In this study we investigated self-reported inattention and hyperactivity symptoms in a large community-based sample of middle-aged adults. The narrow age range of our sample allowed us to perform focused investigations in this age group without the confounding effects of age. We evaluated multiple symptomatic and functional domains, which allowed us to present a comprehensive picture of impairments associated with ADHD symptoms. We confirm earlier findings from samples of young ADHD adults and additionally report that middle-age individuals experiencing few symptoms are significantly impaired in several domains including work and social life. Our study is thus a significant addition to existing literature especially in an age group that has not been well studied but which is critically important in the context of promoting healthy ageing. While the clinical status of participants could not be confirmed our results clearly demonstrate the substantial burden associated with ADHD symptoms in middle age. Inattention symptoms are associated with significantly more functional impairment than hyperactivity symptoms. While most of our results closely follow the observations made previously in clinical samples of younger age groups, some differences are apparent. Several factors could have contributed to these differences. An obvious factor is that our sample represents an age group not extensively studied for ADHD and associated impairment and hence, there is limited scope for direct comparison with existing studies. In addition, our sample is more representative of the general middle-aged population compared to the referred or convenience samples that have been more widely studied. It is important to note in this context that our results refer specifically to inattention and hyperactivity symptoms and not clinically diagnosed ADHD cases.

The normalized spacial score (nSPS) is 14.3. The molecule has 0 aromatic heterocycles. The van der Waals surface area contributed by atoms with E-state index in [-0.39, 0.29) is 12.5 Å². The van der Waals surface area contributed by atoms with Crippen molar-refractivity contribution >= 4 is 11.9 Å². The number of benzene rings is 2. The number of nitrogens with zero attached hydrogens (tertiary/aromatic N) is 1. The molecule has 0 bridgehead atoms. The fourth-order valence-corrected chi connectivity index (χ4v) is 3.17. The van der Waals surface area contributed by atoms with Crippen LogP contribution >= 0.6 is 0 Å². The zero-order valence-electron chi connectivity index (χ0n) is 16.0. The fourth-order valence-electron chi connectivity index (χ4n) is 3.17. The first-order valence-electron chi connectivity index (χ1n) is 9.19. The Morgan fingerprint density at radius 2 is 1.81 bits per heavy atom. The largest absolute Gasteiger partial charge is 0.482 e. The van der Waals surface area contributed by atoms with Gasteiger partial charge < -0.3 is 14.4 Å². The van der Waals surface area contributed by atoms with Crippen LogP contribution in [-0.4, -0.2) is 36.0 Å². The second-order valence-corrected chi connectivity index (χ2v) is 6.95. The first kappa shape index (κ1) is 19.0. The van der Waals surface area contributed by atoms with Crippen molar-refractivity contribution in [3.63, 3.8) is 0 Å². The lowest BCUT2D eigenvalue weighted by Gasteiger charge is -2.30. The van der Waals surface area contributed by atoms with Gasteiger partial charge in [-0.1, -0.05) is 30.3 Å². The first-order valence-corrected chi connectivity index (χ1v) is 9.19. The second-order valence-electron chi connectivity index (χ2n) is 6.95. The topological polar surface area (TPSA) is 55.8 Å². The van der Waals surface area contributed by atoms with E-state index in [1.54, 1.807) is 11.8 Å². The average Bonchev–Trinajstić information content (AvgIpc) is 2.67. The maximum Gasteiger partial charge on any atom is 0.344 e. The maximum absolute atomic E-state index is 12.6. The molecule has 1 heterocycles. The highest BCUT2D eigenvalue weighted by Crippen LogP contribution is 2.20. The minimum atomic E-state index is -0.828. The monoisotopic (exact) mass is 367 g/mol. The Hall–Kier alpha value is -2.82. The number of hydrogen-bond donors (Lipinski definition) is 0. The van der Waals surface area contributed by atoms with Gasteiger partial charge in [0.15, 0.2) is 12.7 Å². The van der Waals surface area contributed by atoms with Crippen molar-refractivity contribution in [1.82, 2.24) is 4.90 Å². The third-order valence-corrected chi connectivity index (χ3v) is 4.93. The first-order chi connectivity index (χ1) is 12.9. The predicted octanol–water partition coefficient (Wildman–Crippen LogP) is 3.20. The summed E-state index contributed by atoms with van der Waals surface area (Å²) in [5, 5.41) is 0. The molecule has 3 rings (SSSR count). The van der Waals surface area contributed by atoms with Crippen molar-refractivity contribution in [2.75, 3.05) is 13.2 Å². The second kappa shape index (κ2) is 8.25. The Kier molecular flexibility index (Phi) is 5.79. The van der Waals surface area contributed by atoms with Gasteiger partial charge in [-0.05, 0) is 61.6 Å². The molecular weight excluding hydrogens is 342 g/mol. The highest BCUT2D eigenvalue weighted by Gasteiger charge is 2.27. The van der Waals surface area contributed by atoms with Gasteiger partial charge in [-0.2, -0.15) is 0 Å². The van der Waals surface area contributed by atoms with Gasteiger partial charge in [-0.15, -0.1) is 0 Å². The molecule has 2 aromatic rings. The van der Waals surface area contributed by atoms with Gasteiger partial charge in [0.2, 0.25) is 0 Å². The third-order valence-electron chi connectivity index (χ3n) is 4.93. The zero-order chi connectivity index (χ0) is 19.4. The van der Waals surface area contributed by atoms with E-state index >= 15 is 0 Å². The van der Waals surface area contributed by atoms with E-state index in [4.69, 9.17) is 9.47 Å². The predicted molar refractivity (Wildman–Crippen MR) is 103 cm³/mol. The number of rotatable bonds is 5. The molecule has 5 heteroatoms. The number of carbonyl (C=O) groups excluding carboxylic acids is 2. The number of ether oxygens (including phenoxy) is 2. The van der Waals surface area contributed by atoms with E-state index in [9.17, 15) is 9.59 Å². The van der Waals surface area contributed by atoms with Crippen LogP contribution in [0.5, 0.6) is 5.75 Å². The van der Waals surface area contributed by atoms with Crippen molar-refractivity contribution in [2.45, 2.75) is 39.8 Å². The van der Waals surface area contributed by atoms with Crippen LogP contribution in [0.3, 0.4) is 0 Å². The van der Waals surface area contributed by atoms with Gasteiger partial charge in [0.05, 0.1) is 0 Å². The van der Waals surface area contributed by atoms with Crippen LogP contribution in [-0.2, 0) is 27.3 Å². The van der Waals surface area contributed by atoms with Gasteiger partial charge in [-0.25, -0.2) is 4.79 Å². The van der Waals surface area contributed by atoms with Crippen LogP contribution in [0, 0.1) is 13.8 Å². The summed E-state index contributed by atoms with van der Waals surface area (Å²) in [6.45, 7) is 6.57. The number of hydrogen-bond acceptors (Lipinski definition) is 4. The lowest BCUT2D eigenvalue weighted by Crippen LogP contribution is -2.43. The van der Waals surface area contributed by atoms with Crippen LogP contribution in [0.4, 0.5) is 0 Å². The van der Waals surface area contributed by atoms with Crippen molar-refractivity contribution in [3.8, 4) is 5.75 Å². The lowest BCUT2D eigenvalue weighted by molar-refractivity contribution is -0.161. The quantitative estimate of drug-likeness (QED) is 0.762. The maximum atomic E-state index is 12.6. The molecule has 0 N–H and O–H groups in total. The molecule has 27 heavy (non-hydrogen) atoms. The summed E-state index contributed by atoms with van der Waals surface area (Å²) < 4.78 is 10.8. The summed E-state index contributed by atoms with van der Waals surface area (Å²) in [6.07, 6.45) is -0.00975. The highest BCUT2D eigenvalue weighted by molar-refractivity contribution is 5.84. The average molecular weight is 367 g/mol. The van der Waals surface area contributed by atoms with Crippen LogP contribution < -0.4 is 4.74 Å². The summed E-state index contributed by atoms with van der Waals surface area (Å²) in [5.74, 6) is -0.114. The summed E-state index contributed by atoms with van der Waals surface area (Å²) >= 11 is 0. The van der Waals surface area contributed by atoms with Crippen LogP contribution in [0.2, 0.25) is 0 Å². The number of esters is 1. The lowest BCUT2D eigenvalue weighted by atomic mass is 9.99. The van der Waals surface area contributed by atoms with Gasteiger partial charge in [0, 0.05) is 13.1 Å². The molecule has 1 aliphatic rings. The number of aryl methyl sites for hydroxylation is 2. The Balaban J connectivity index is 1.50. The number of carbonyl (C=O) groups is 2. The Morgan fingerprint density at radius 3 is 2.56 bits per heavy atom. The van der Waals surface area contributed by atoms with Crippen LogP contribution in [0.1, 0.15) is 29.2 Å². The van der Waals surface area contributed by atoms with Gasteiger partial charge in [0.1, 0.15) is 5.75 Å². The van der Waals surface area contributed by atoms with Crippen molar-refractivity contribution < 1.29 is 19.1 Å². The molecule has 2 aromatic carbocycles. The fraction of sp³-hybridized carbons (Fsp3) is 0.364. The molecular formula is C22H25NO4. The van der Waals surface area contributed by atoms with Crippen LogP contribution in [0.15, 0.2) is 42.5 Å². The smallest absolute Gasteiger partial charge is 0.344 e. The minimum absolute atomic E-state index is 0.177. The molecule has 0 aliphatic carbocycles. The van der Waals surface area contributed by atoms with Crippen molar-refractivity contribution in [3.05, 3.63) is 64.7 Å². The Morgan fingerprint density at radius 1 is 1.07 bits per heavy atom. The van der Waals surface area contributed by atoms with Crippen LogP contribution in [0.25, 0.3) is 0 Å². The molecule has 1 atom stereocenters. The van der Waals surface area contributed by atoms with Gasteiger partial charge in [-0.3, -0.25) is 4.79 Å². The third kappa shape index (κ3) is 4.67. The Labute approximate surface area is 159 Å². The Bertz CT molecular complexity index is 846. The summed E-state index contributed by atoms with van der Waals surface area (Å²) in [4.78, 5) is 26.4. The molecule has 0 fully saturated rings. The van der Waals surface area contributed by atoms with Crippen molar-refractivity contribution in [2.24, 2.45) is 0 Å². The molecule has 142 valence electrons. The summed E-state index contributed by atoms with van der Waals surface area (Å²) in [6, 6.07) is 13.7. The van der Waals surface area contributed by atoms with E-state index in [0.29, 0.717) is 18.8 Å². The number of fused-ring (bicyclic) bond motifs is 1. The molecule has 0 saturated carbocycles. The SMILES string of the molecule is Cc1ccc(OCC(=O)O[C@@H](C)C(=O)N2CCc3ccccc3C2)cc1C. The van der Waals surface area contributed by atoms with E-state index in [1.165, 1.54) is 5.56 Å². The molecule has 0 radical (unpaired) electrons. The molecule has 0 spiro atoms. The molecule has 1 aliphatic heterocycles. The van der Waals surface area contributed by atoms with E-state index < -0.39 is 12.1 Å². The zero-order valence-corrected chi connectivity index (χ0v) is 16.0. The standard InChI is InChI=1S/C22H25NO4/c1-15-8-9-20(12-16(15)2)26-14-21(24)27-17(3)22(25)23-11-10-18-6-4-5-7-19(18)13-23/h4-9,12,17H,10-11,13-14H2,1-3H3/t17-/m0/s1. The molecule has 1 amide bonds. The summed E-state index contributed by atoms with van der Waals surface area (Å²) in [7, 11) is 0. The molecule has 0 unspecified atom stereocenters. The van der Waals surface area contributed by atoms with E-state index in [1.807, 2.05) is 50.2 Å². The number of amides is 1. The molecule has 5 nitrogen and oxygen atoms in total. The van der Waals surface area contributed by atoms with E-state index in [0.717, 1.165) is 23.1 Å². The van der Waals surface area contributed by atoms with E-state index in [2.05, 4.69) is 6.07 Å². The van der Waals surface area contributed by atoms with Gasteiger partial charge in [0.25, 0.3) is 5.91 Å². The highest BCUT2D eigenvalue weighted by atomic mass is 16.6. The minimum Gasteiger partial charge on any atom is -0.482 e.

The present study did not include diagnostic assessment of participants and was not designed to estimate prevalence rates of ADHD in middle age. Nevertheless, following the dichotomous classification of the ASRS scores 6.2% of our sample fell within the score range that had previously been associated with the diagnosis of ADHD. The ASRS score had high concordance with the clinical status of subjects in validation studies [35]. Our estimate thus provides an indication of the prevalence of ADHD in this population. Furthermore, the proportion of possible ADHD cases in our sample falls within the range of prevalence rates previously reported in adult samples [11][22].

Gender differences

In our sample ADHD symptoms were not significantly different between males and females. This result is contrary to some previous reports, which found significantly higher prevalence of ADHD in males [10], but is consistent with findings from another recent study of a large representative population sample [31]. This difference could be due to the fact that we report ADHD symptoms and not clinically diagnosed cases. However, gender difference in ADHD prevalence is known to be more extreme in pediatric samples compared to adolescent and adult samples. It has been reported that since childhood referrals are initiated by parents and teachers, girls without the hyperactivity component of ADHD are less likely to be clinically diagnosed [44]. In contrast, women experience more internalizing problems than men, which leads to higher rates of self-referrals in adulthood thereby generating more balanced gender distributions in adult samples [45].